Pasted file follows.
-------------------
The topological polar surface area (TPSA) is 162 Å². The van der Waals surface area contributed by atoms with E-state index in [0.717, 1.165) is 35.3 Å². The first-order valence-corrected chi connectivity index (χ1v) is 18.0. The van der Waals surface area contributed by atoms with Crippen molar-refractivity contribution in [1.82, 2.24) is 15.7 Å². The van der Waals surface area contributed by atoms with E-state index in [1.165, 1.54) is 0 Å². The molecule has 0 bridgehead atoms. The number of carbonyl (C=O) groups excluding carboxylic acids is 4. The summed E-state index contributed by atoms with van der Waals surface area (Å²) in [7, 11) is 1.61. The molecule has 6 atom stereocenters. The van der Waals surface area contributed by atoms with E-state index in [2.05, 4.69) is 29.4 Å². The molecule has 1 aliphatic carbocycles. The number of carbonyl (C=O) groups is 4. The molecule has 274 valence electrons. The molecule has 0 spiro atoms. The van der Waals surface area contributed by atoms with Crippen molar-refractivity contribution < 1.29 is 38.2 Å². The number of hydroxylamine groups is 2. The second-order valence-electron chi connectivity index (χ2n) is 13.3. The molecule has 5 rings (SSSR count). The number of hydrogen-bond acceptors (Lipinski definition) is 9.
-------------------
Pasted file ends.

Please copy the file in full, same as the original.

The topological polar surface area (TPSA) is 162 Å². The van der Waals surface area contributed by atoms with E-state index in [0.717, 1.165) is 35.3 Å². The first-order valence-corrected chi connectivity index (χ1v) is 18.0. The van der Waals surface area contributed by atoms with Crippen molar-refractivity contribution in [1.82, 2.24) is 15.7 Å². The van der Waals surface area contributed by atoms with E-state index in [1.165, 1.54) is 0 Å². The molecule has 0 bridgehead atoms. The number of carbonyl (C=O) groups excluding carboxylic acids is 4. The summed E-state index contributed by atoms with van der Waals surface area (Å²) in [7, 11) is 1.61. The molecule has 6 atom stereocenters. The van der Waals surface area contributed by atoms with E-state index in [2.05, 4.69) is 29.4 Å². The molecule has 1 aliphatic carbocycles. The number of carbonyl (C=O) groups is 4. The molecule has 274 valence electrons. The molecule has 0 spiro atoms. The van der Waals surface area contributed by atoms with Crippen molar-refractivity contribution < 1.29 is 38.2 Å². The number of hydroxylamine groups is 2. The second-order valence-electron chi connectivity index (χ2n) is 13.3. The molecule has 5 rings (SSSR count). The number of hydrogen-bond acceptors (Lipinski definition) is 9.